The North Korea Challenge: Trump Has The Chutzpah To Do It

The North Korea Challenge: Trump Has The Chutzpah To Do It

(Image via iStock).

By Joshua Tartakovsky


By taking the bold move to engage directly with Kim Jong-un, US President Trump revealed once again that not only does he have the ability to think outside the box, confounding both critics and fans, but also that he is far more courageous than the bland Obama, who as the first black man in power was probably driven by deep inferiority complexes, and refused to take courageous actions in dialogue with North Korea or Cuba, preferring to maintain the futile status-quo instead.

As the Financial Times put it, Trump has “chutzpah.”

Since the demand of the Democratic People’s Republic of North Korea (DPRK) for many decades has been the denuclearization of the entire peninsula as a precondition for its own nuclear disarmament, since it has played its cards well and has managed to get the US to agree to negotiate with it therefore proving its supreme pragmatism, since President Trump has not been accused of colluding with the North Koreans but, in contrast, has spoken against their government very forcefully, since Trump respects tough opponents and since Trump likes to win, it’s fair to see that talks between the US and DPRK have a very high chance of success.

Such a grand compromise, as the Financial Times said too, would mean that Trump is “doing a Nixon on North Korea.”

Such a compromise would mean the denuclearization of both Koreas and the end of the sanctions.

But for such a compromise to succeed, the aims of negotiations must be modest: removing what the US perceives as the North Korean threat, bringing peace to the peninula.  And of course, not seeking regime change in Pyogyang, or dictating North Korea’s internal and external economic policies.

President Trump may succeed where Democrats has failed precisely since his aim is stability, not what neoliberals like to call ‘democracy.’

Just as Senator Graham, displaying his lack of trust in President Trump and believing him to be incompetent on his own, warned North Korea not to ‘play’ with the president, so too the US will need to remove its missiles from South Korea, for a genuine agreement to be reached.

Will the US Congress will approve of a compromise with North Korea or whether it will consider such a move cowardly and smacking of treason? (as if the death of tens of thousands of US soldiers in the first few days of an invasion on North Korean land are a better solution (especially as their children are probably not serving in the US Armed Forces)? It seems that US Congress will approve of such a compromise, it if is presented in real politic rather than idealistic terms, and since it has hard to accuse Trump of being a pacifist when it comes to North Korea.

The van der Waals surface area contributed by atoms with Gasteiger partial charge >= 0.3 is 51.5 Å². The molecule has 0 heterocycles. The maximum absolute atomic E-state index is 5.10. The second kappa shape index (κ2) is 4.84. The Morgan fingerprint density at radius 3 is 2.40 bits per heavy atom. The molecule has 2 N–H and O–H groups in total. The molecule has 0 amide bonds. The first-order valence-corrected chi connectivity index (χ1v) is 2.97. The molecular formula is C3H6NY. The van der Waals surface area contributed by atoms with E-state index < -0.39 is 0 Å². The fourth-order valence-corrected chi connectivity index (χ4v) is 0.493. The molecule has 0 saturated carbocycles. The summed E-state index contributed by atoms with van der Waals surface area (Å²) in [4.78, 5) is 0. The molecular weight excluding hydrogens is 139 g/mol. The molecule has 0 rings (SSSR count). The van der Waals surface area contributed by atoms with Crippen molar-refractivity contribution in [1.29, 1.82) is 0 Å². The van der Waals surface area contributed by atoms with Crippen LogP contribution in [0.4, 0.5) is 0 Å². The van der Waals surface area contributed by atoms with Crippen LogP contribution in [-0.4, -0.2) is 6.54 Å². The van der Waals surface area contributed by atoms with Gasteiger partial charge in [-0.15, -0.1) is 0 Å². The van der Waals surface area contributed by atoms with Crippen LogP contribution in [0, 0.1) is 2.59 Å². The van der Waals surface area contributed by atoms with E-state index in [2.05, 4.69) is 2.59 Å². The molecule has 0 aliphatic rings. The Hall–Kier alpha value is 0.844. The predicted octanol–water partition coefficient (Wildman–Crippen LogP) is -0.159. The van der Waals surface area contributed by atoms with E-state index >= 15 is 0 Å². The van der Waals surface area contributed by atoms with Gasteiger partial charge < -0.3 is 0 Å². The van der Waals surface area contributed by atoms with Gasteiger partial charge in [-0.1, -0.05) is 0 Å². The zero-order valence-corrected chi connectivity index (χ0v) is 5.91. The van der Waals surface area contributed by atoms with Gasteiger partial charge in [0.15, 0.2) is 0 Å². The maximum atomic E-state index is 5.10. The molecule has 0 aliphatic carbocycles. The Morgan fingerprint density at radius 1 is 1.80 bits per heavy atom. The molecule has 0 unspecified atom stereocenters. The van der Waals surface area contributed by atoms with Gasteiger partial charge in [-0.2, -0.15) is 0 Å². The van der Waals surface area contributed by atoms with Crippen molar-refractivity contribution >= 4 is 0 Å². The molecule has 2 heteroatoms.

For now, the terms have been reasonable enough: North Korea will not engage in testing additional missiles, while the US agreed to negotiate. But Trump will blow it if he will seek to push his way on North Korea with everything, and surely he knows this. Since his colleague recently said that Trump loses sleep over North Korea, then Trump will probably chose a solution where he could claim credit for defusing the conflict, and will not seek to overthrow nearly 70 years of a given order. But for negotiations to work, both sides will have to do careful and discreet negotiations, leaving the formal meeting as merely symbolic.

Since they already showed that they do not fear war, the North Koreans would have probably not agreed to sit down with Trump unless they considered a resolution a realistic possibility.

As the first president who will meet the North Korean leader, and as a businessman who has realistic expectations on a win-win compromise, Trump is well suited to form an agreement that could defuse tensions, provide Americans with security, and end up marking his name in the pages of history as a change maker, unlike his predecessor who received an unmerited Noble Peace Prize.

Should Trump fail, which is not his favorite hobby, a war is not that likely, considering the fact that a war had not already taken place thanks to the immense destruction it will bring.